used to be that I was not too fond of Canadian whiskies. I had been on a
multi-year mission to find one to which I could give a Bottle rating, and I did
last year. Since then, I’ve discovered several other lovely Canadian pours.
Whiskeyfellow has an uncle who indulges in whisky: specifically Windsor Blended Canadian Whisky. However, I’ve never tried it until today. I was
perusing some random liquor store, saw a 50ml taster, and grabbed it.
of the most respected Canadian distilleries is Alberta Distillers Limited.
Aside from its namesake brand, Alberta
Premium, it is known for being one of the few
remaining 100% rye whisky distillers in North America. It also happens to
“Alberta Canada is a rye and wheat growing region of Canada producing the oldest 100% rye distillate. The location is unique, at the foothills of Rocky Mountains and the Great Plains to the East. The mountains supply fresh water for fermentation and mash while the grain comes from the prairies. Large temperature swings between summer and winter months puts Alberta in an advantageous position to distill whisky which helps the whisky breath through the barrel and enhances the aging process for whisky.” – Alberta Distillers Limited
was introduced in 1963 by National
Distillers as Windsor Supreme.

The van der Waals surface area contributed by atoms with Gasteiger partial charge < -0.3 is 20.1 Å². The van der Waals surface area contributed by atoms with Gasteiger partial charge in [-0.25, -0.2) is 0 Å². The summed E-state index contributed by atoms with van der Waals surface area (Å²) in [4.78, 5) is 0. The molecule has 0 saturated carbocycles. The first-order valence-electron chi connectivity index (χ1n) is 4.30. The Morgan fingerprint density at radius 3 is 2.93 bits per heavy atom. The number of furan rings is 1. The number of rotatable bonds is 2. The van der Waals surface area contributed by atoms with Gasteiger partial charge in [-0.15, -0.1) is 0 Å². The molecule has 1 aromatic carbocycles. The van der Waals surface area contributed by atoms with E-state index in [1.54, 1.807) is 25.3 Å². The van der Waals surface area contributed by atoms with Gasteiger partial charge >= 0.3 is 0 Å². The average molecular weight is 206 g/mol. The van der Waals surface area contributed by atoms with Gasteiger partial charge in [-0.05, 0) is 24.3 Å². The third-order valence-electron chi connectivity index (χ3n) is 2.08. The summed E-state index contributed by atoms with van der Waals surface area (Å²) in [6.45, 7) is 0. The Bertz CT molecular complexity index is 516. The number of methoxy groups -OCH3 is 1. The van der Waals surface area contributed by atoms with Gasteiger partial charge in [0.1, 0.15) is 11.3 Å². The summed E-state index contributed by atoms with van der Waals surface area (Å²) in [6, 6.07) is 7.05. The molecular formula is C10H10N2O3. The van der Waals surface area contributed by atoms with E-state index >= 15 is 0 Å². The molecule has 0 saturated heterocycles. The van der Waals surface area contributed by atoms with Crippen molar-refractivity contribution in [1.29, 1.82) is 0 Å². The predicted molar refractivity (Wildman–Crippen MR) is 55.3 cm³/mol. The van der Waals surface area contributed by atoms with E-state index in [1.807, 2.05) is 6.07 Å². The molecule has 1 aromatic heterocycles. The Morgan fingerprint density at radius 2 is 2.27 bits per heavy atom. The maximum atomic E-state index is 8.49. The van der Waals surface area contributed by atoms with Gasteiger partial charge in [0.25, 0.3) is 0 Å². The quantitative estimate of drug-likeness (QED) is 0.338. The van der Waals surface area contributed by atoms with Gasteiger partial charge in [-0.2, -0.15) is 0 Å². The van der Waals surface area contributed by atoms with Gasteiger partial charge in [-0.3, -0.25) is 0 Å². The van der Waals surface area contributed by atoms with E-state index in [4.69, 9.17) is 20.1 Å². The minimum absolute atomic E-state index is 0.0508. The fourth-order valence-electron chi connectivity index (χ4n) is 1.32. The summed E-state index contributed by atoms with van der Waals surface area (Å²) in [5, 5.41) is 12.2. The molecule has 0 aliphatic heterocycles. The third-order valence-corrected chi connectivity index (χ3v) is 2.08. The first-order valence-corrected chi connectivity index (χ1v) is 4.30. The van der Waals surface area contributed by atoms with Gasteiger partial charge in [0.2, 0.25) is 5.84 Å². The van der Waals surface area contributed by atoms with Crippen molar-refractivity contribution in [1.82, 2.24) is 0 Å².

The brand grew so quickly that National Distillers purchased the Alberta distillery
to keep its stocks available. Then, in 1987, both Windsor and Alberta
Distillers Limited were sold to Beam-Suntory.
is aged three years in charred ex-Bourbon barrels and bottled at 40% ABV (80°).
It is available pretty much anywhere and everywhere and is reasonably acquired
at $10.00 for a 750ml package. That’s pretty much the basement of whisky
pricing, regardless of style or country of origin.
said, it is now time #DrinkCurious and taste if it is worth having a bottle around.
sipped this whisky neat from my Glencairn glass. It possessed a bright, golden
color and formed a medium rim. I observed a combination of thick tears and
smelled floral rye, lemongrass, and butterscotch. There was also a rubbing
alcohol quality to it. Inhaling through my lips featured more butterscotch.
incredibly weightless mouthfeel led me to taste butterscotch, lemon zest, and caramel
on the front. Mid-palate was grassy with brown sugar, while the back offered rye
spice and oak.
zest, brown sugar, rye spice, and an astringent taste remained for a medium-lengthed
Bottle, Bar, or Bust: Nobody will
ever sip Windsor Blended Canadian Whisky and be wowed. Some aspects of
this whisky are not good, particularly the rubbing alcohol and astringent
portions. Would Windsor make a decent mixer? Potentially.
Do I buy whiskies for their
cocktail potential? No. Frankly, neither should you. You wouldn’t (or shouldn’t)
cook with wine you don’t like, and the same applies to using whisky. Due to
that, I’d recommend saving your ten bucks for something else. Windsor is a Bust.
My Simple, Easy-to-Understand
- Bottle = Buy It
- Bar = Try It
- Bust = Leave It
you to enjoy your whiskey as you see fit but begs you do so responsibly.